Q AND A: Diagnosing a break-light problem
Question: I have driven my Camry for 16 years and never even thought about the brake fluid other than keeping the cylinder full. About a month ago my brake warning light popped on and I don't know what caused that to happen. Today my husband siph...
Question: I have driven my Camry for 16 years and never even thought about the brake fluid other than keeping the cylinder full. About a month ago my brake warning light popped on and I don't know what caused that to happen. Today my husband siphoned half of the old brake fluid out (and it was brown) and replaced it with new fluid. The light remained on. He removed the sensor that is in the master cylinder and that made the light go out. Could it be that the sensor is bad or could I still have a brake problem? Your opinion would be greatly appreciated.
Answer: It sounds like the brake fluid level switch in your Camry initially closed, illuminating the red brake warning lamp, due to low fluid level, and is persisting, due to a sticking/binding float (part of the switch -- it's how the switch detects fluid level). The only other reasons for this lamp to glow would be a deployed parking brake, a flaky parking brake switch, or a shorted-to-ground wire leading to either switch. Since the lamp stopped glowing after your husband disconnected it, the fluid level switch is clearly the culprit.
Monitoring brake fluid level serves an additional purpose beyond indicating it's time to top off the fluid reservoir with fluid. In the unlikely even the Camry should incur a brake system hydraulic failure, perhaps due to a failed brake caliper or ruptured hose, the resulting loss of fluid would be seen by the fluid level switch, illuminating the warning lamp. Some other vehicles employ a pressure switch instead of the fluid level switch, which detects an imbalance between the vehicle's dual braking systems, indicating a serious hydraulic fault (all cars and trucks built during the past 4 decades have dual systems). With either system, in the event of a hydraulic failure, one would be alarmed to find a very low brake pedal and increased stopping effort, along with the red lamp -- but the vehicle could still be stopped.
It's perfectly normal for the fluid level in the brake master cylinder reservoir to drop -- perhaps to 1/2 of capacity, as the vehicle's disc brake pads wear. As the pads become thinner, the brake caliper pistons remain somewhat extended, borrowing fluid from the reservoir. Should the reservoir be topped off just prior to a brake job, some of the fluid will need to be siphoned off, or a messy overflow will occur when the caliper pistons are pushed back to the new-thick pad position. For safety's sake, I can't recommend leaving the fluid level switch disconnected. If fiddling with the switch, perhaps rinsing it with fresh brake fluid -- while inverted, doesn't restore it to correct operation, a replacement is needed.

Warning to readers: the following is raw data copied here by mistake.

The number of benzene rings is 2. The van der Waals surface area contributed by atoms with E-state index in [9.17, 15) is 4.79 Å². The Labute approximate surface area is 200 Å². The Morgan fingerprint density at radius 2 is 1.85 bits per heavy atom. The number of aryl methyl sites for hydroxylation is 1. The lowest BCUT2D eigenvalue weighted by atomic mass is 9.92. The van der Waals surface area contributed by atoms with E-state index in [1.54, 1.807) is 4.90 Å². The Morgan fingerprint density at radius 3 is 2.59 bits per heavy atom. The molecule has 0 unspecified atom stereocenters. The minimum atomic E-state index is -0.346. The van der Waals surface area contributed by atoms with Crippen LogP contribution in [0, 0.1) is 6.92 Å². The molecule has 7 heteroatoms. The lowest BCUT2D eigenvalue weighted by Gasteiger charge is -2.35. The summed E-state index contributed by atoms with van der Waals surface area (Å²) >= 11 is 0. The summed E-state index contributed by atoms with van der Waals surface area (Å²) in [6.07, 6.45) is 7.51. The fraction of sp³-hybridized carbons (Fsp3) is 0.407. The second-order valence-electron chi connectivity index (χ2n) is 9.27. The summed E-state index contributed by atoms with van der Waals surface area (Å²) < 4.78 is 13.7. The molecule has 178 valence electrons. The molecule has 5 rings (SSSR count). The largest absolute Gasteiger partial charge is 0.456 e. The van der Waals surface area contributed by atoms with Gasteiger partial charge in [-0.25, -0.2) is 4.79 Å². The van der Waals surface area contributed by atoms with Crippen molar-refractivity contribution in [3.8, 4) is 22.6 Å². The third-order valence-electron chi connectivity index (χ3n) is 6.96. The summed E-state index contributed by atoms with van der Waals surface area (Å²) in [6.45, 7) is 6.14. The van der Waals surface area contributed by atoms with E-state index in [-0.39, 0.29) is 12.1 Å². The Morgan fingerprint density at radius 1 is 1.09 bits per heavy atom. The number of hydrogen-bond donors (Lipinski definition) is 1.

Q: I recently bought a 2010 Ford Ranger Sport and returned it two days later because of a glowing battery indicator. They tested it and found a draw initially and replaced the battery saying it failed. It has run OK for a week but on the indicator panel when starting, the battery light does not seem as bright as the others. However, after starting, all lights go off. Am I worrying for nothing or does it indicate something more?
A: I wouldn't be concerned about the specific brightness of the battery lamp while cranking the engine. If the truck did have a parasitic drain (battery discharge while at rest), let's hope that was successfully corrected, or the replacement battery may suffer a similar fate. Modern vehicles, with their complex but very efficient network systems can often require up to 1/2 hour after shut-off for all modules to go to sleep, making diagnosis tricky. Hat's off to the skilled technicians that fix them right! It isn't rocket science, but it's close.